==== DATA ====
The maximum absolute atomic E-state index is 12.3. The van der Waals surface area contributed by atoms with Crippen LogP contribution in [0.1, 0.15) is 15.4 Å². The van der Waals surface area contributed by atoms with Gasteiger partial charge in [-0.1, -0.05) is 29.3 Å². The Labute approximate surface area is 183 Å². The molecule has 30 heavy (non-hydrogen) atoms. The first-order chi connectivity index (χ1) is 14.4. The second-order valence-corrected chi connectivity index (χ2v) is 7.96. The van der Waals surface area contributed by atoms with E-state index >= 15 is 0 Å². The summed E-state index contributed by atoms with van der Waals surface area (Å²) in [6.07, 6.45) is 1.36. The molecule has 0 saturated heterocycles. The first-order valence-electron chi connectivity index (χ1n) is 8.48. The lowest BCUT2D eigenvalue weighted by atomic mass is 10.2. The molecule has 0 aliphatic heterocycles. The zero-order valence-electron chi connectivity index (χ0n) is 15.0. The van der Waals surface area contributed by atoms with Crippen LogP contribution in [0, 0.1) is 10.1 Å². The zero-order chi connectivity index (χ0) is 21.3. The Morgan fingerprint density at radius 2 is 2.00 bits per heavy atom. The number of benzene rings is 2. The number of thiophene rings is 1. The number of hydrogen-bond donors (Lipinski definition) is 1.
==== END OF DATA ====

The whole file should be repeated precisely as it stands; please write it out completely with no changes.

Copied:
The maximum absolute atomic E-state index is 12.3. The van der Waals surface area contributed by atoms with Crippen LogP contribution in [0.1, 0.15) is 15.4 Å². The van der Waals surface area contributed by atoms with Gasteiger partial charge in [-0.1, -0.05) is 29.3 Å². The Labute approximate surface area is 183 Å². The molecule has 30 heavy (non-hydrogen) atoms. The first-order chi connectivity index (χ1) is 14.4. The second-order valence-corrected chi connectivity index (χ2v) is 7.96. The van der Waals surface area contributed by atoms with E-state index >= 15 is 0 Å². The summed E-state index contributed by atoms with van der Waals surface area (Å²) in [6.07, 6.45) is 1.36. The molecule has 0 saturated heterocycles. The first-order valence-electron chi connectivity index (χ1n) is 8.48. The lowest BCUT2D eigenvalue weighted by atomic mass is 10.2. The molecule has 0 aliphatic heterocycles. The zero-order valence-electron chi connectivity index (χ0n) is 15.0. The van der Waals surface area contributed by atoms with Crippen LogP contribution in [0, 0.1) is 10.1 Å². The zero-order chi connectivity index (χ0) is 21.3. The Morgan fingerprint density at radius 2 is 2.00 bits per heavy atom. The number of benzene rings is 2. The number of thiophene rings is 1. The number of hydrogen-bond donors (Lipinski definition) is 1.